The Chairman said CARICOM “has been working earnestly to promote meaningful dialogue and diplomacy, as well as a four-phased process called the Montevideo Mechanism.”
Basseterre, Saint Kitts and Nevis, May 1, 2019:-- On the last day of April 2019, as the first clear signs of a final, all-out, externally-backed attempt to topple the Venezuelan Government by force became clear, Caribbean Governments reiterated their determination to work with regional and international governments and entities to press for a peaceful solution.
On Tuesday, April 30, U.S. President Donald Trump, Vice President Mike Pence, Secretary of State Mike Pompeo and National Security Adviser John Bolton all publicly backed what Caracas described as ‘a failed coup attempt’ that featured clear threats to national security and edged Venezuela closer to civil war.
Bolton, in a press conference during the day, also called on the top Venezuelan military officers, including the commanders of the army and the National Guard, to back Guaido, warning of untold consequences if they didn’t.
But Venezuela’s Caribbean neighbors, including those that support Washington’s tough anti-Venezuela stance at the Organization of American States (OAS), all signed-up to the Chairman’s declaration of the regional grouping’s continuing preference for a peaceful solution to the Venezuelan crisis.
Chairman of the 13-member Caribbean Community (CARICOM), Dr. Timothy Harris, worked the phones Tuesday to remain apprised of the situation in Venezuela, where self-imposed U.S.-backed ‘Interim President’ Guaido had called for a national uprising and for the national army to help him unseat President Nicolas Maduro.
Harris, who is also Prime Minister of St. Kitts and Nevis, spent much of the day in consultation with other Caribbean leaders and CARICOM Secretary General Edwin LaRocque regarding developments in Venezuela, where an opposition figure serving a jail term under house arrest had joined Guaido’s street protest and participated in what Caracas says was ‘an attempt to mislead soldiers’ at a military base in the capital city.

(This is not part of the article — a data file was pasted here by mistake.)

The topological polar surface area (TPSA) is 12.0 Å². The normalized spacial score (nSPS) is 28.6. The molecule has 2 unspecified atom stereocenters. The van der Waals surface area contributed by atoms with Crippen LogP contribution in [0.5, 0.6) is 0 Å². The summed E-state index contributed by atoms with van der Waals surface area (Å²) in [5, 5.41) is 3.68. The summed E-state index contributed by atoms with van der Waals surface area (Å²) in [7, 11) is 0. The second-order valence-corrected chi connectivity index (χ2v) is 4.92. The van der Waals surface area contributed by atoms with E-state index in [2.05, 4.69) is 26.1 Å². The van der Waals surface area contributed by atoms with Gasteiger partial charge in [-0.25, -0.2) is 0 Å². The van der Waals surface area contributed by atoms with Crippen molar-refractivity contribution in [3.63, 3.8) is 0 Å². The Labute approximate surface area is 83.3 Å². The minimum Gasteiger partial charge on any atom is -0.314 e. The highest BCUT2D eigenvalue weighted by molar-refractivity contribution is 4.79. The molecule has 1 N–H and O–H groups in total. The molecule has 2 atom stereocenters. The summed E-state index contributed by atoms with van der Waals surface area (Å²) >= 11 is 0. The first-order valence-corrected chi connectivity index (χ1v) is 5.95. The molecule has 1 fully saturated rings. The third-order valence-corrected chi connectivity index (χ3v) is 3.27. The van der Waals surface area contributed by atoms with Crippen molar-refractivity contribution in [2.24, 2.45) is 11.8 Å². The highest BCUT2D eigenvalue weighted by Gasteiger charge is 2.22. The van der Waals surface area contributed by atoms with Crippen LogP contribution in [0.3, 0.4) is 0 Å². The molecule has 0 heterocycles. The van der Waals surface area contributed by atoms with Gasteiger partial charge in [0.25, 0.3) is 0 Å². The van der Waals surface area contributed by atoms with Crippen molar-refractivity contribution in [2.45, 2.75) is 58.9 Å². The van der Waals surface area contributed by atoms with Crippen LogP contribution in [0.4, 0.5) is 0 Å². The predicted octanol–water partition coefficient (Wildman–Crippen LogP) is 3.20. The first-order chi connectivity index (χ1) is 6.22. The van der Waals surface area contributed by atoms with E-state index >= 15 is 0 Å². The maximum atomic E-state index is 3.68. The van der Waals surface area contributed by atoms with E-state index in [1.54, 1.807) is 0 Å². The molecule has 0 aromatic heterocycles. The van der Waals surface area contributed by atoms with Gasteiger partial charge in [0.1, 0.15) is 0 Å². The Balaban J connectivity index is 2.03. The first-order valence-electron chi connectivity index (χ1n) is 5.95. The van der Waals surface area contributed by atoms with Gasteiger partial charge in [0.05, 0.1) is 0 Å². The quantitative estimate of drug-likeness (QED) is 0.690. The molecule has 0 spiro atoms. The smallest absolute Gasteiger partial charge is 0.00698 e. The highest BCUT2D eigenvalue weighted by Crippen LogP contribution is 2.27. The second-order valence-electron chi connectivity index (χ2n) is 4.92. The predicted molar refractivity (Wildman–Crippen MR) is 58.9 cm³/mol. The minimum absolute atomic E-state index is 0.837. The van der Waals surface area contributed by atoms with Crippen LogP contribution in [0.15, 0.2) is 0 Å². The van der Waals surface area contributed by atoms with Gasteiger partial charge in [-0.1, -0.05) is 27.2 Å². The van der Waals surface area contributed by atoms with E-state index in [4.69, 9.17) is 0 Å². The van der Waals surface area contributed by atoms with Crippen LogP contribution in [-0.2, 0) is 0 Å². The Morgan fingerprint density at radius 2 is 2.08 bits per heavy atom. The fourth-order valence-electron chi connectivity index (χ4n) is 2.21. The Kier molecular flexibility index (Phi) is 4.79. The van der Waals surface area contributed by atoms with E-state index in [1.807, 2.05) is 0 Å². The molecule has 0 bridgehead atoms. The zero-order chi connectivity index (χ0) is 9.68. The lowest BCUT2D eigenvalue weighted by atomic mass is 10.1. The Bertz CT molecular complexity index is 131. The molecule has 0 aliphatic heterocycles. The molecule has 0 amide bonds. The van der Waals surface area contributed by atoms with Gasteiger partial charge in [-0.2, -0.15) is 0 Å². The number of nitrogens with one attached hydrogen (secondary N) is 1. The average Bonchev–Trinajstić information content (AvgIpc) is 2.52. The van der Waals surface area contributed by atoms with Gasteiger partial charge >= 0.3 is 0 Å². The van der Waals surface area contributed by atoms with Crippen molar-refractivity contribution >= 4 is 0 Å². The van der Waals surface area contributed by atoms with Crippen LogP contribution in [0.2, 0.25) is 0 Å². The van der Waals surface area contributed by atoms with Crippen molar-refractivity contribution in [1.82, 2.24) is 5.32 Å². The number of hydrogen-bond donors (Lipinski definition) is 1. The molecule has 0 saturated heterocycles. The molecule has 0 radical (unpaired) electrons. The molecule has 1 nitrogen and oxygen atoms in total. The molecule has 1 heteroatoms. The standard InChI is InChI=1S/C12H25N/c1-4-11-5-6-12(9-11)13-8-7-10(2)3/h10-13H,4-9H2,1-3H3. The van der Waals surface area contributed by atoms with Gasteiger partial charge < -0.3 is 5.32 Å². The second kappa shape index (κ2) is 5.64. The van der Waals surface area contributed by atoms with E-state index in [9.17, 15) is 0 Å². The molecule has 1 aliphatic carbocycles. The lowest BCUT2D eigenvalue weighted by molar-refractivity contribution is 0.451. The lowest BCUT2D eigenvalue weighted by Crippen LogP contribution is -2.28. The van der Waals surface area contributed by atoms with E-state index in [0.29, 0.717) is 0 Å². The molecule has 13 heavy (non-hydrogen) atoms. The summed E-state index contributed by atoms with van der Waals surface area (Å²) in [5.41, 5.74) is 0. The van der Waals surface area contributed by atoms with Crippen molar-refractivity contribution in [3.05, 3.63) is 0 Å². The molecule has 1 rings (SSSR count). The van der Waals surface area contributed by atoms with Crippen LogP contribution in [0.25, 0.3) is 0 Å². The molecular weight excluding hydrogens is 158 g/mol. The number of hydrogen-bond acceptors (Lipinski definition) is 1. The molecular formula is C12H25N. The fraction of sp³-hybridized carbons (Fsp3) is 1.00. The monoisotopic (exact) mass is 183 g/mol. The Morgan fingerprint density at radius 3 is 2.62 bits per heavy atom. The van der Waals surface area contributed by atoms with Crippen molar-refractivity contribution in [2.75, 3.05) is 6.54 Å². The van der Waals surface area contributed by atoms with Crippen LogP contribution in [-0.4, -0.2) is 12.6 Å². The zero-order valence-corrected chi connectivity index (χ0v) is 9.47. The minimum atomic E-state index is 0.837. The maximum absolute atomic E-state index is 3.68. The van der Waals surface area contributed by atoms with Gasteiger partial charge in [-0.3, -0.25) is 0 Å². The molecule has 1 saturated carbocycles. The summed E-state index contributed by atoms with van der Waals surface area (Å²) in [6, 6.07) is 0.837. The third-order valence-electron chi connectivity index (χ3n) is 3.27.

Venezuela’s military spokesmen had also reported attacks during the day by Guaido supporters on soldiers, resulting in several senior officers being shot and critically wounded.
“I appeal for calm and peace,” Harris said Tuesday afternoon, while reiterating his pledge that “CARICOM will continue to make every effort to help bring a peaceful resolution to Venezuela’s political crisis.”
“My colleague Heads of Government and I are collectively charged with ensuring the continued security and stability of our beloved Caribbean region,” Prime Minister Harris added, noting that “This responsibility is our first and foremost priority, as we work in unison to safeguard our people’s future.”
The Chairman said CARICOM “has been working earnestly to promote meaningful dialogue and diplomacy, as well as a four-phased process called the Montevideo Mechanism, whose aim is an inclusive and lasting solution.”
“Such a considered approach,” he added, “can only redound to the benefit of the country and people of Venezuela -- and, by extension, the countries and citizens of Latin America and the Caribbean.”
CARICOM has continued its painful search for a peaceful solution, engaging in the process with Guaido’s forces and working with Latin American states as well as international bodies.
CARICOM has also established a special sub-committee on Venezuela that includes the Prime Ministers of Barbados, St. Vincent and the Grenadines and Trinidad & Tobago, Mia Mottley, Dr Ralph Gonsalves and Dr Keith Rowley, respectively.
Chairman Harris has led Caribbean delegations to several meetings on Venezuela’s political crisis, including in Guyana, Uruguay and Ecuador, as well as at the United Nations.
The CARICOM Chairman is also scheduled to engage in follow-up high-level talks with the International Contact Group (ICG) on Venezuela in Costa Rica next week.